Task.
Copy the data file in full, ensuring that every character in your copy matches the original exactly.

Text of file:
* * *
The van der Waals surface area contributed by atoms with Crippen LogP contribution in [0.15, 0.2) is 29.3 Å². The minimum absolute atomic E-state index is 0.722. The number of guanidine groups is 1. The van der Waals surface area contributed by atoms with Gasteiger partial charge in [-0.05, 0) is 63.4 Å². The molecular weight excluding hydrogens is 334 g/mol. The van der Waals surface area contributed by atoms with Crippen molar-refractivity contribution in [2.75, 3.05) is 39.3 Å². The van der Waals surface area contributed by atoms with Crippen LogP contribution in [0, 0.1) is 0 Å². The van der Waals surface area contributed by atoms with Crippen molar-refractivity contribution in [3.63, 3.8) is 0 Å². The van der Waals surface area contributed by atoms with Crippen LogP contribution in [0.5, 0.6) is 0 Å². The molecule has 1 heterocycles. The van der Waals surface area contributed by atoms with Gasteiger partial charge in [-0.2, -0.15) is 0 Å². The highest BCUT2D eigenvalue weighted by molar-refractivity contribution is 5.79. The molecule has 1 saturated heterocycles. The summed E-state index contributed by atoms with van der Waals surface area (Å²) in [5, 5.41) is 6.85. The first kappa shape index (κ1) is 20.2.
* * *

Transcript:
The van der Waals surface area contributed by atoms with Crippen LogP contribution in [0.15, 0.2) is 29.3 Å². The minimum absolute atomic E-state index is 0.722. The number of guanidine groups is 1. The van der Waals surface area contributed by atoms with Gasteiger partial charge in [-0.05, 0) is 63.4 Å². The molecular weight excluding hydrogens is 334 g/mol. The van der Waals surface area contributed by atoms with Crippen molar-refractivity contribution in [2.75, 3.05) is 39.3 Å². The van der Waals surface area contributed by atoms with Crippen LogP contribution in [0, 0.1) is 0 Å². The van der Waals surface area contributed by atoms with Crippen molar-refractivity contribution in [3.63, 3.8) is 0 Å². The van der Waals surface area contributed by atoms with Crippen LogP contribution in [0.5, 0.6) is 0 Å². The molecule has 1 heterocycles. The van der Waals surface area contributed by atoms with Gasteiger partial charge in [-0.2, -0.15) is 0 Å². The highest BCUT2D eigenvalue weighted by molar-refractivity contribution is 5.79. The molecule has 1 saturated heterocycles. The summed E-state index contributed by atoms with van der Waals surface area (Å²) in [5, 5.41) is 6.85. The first kappa shape index (κ1) is 20.2.